Last year was a year of extreme weather events, wetter than average overall and the fourth-warmest on record for Australia, according to the Bureau of Meteorology’s Annual Climate Statement released today.
Climate Information Services assistant director Neil Plummer said 2016 was an “eventful year” with significant climate drivers affecting the country’s weather.
Individual states across the country had local weather records broken — 2016 was the warmest year on record for Sydney, recording the most days above 25C on record, while parts of South Australia recorded its wettest year.
“The year started off very warm and dry, with bushfires in Victoria, Tasmania and Western Australia, and a nation-wide heatwave from late February to mid-March,” Mr Plummer said.
“We had our warmest autumn on record partly due to a very strong 2015-16 El Nino.
Widespread, drought-breaking rains led to flooding in multiple states. Even northern Australia saw widespread rainfall, during what is usually the dry season, greening regions that had been in drought for several years.”
For Australia as a whole, annual rainfall was 17 per cent above average.
Australia was also warmer than average, with a national mean temperature 0.87C above the norm. Sea surface temperatures were the warmest on record, 0.77C above average.
The top end experienced an unusually wet dry season from May to September, while 2016 was the wettest year on record for parts of South Australia.
The World Meteorological Organization figures showed 2016 was very likely to have been the warmest year on record for global mean temperatures.
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Notable events during the wet period included an east coast low in June, causing flooding down the east coast of Australia to Tasmania, and damaging coastal erosion in New South Wales. There were also significant storm and wind events which affected the south-east.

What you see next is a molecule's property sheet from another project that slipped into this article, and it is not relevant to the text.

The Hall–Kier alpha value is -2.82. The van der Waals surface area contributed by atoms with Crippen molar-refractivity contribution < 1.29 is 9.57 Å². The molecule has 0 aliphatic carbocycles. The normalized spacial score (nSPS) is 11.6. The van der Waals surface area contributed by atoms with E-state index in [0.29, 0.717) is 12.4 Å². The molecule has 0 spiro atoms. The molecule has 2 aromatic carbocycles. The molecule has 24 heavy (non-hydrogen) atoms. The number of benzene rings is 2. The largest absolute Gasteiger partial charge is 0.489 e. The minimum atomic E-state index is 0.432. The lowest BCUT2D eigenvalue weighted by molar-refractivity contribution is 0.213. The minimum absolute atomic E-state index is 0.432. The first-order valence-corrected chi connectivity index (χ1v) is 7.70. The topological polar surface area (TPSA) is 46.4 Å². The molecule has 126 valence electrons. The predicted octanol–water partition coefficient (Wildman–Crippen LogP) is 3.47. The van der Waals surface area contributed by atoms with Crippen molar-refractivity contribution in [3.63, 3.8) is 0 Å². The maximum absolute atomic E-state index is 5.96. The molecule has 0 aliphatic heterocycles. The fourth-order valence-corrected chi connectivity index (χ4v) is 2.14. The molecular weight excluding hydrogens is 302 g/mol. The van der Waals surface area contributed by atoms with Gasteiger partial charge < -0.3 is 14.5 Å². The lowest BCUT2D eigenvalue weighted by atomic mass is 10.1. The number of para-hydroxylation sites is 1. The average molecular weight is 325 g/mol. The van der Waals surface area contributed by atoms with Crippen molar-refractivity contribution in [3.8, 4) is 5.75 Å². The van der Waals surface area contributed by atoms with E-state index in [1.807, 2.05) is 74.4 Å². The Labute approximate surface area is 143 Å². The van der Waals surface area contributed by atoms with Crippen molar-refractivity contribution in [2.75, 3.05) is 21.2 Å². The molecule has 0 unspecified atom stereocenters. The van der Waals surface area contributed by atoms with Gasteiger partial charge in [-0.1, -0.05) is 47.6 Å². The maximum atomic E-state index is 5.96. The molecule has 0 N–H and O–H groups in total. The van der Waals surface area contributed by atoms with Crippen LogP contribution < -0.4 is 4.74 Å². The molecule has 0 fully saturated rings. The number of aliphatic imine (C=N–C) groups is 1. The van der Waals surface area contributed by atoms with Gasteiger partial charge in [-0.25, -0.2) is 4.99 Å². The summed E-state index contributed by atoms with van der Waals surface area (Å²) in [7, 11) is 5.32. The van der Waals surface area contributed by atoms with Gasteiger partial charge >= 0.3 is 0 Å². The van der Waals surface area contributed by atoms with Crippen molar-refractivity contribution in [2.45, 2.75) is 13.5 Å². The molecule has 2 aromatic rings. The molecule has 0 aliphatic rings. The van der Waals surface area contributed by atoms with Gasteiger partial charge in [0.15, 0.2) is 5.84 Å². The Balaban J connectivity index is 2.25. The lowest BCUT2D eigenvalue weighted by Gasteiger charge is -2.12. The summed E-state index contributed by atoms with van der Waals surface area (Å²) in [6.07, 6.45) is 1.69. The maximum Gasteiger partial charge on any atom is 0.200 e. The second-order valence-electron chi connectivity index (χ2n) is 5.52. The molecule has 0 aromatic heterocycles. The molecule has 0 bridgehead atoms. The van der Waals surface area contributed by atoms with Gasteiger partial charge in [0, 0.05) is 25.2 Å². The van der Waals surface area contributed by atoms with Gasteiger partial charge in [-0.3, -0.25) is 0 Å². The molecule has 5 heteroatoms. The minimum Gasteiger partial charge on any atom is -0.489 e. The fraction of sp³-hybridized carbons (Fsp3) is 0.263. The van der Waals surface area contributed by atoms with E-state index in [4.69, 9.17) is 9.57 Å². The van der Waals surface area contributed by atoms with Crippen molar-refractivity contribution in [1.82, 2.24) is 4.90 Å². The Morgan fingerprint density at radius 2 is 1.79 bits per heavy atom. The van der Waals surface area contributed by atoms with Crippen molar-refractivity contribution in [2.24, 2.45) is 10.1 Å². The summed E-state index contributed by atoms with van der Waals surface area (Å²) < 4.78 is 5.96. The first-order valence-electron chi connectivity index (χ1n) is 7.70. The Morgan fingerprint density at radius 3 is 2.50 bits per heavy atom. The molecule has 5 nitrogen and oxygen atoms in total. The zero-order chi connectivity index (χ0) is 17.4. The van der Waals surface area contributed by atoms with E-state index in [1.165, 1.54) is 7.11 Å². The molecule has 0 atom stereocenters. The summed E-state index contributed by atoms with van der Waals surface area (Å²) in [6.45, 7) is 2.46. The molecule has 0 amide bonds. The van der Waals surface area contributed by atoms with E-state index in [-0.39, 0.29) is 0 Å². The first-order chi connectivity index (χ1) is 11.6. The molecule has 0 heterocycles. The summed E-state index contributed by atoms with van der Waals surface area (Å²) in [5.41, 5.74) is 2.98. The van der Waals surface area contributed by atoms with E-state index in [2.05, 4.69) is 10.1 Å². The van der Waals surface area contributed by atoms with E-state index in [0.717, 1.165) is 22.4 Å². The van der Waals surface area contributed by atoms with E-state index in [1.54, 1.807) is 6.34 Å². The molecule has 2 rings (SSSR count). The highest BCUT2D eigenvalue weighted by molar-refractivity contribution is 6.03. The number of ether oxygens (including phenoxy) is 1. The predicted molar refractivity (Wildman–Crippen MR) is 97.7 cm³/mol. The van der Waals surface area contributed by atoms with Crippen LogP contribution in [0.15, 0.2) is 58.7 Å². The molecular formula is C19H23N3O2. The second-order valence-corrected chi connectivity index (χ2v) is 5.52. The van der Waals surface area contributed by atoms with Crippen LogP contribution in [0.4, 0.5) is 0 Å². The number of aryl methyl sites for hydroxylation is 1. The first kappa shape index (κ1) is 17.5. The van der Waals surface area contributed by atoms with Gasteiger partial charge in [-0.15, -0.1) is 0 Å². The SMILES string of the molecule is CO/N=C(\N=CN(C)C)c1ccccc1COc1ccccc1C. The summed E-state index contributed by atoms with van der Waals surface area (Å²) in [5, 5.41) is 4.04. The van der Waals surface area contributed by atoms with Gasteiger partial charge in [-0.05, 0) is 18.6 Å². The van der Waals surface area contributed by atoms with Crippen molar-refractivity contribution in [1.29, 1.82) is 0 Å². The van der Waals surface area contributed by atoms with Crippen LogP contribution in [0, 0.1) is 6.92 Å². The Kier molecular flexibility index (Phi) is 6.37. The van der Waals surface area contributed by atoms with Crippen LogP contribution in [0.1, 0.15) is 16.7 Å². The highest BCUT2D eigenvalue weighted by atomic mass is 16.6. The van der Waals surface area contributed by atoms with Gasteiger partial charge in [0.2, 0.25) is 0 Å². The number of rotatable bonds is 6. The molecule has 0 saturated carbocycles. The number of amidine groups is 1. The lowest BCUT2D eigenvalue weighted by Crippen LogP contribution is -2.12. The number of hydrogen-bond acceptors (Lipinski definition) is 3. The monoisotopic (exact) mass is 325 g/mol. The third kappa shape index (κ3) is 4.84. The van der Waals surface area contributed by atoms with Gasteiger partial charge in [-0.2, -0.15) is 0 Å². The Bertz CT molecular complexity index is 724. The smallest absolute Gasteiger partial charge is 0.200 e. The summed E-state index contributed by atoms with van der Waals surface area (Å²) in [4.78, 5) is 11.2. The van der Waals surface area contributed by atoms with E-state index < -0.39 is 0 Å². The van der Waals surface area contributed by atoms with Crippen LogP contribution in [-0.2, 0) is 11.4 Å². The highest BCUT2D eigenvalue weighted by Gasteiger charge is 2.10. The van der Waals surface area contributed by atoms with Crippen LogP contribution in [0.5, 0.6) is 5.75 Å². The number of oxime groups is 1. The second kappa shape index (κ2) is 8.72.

Northwest Tasmania saw very large fires during January and February following an extended dry period. About 123,800 hectares of land was burnt, affecting wildlife and Tasmania’s World Heritage Area. Tasmania also experienced significant flooding in January.
An east coast low caused major coastal flooding and erosion in New South Wales in early June, with flooding also affecting Victoria and large areas of Tasmania.
Flooding occurred from June to September in western, central and southern Queensland following the state’s second-wettest winter on record.
Supercell thunderstorms caused extensive damage across south-east Australia and parts of south-east Queensland during early November, with widespread reports of golf-ball sized hail.
In the Murray-Darling Basin, already wet soils and full rivers meant rain caused flooding in many areas throughout September and October.
A tropical low at the end of the year brought exceptional December rainfall to a number of regions between the northwest of Australia and the southeast, with some flooding and flash flooding resulting in the Kimberley, around Uluru in Central Australia, and around Adelaide, Melbourne and Hobart.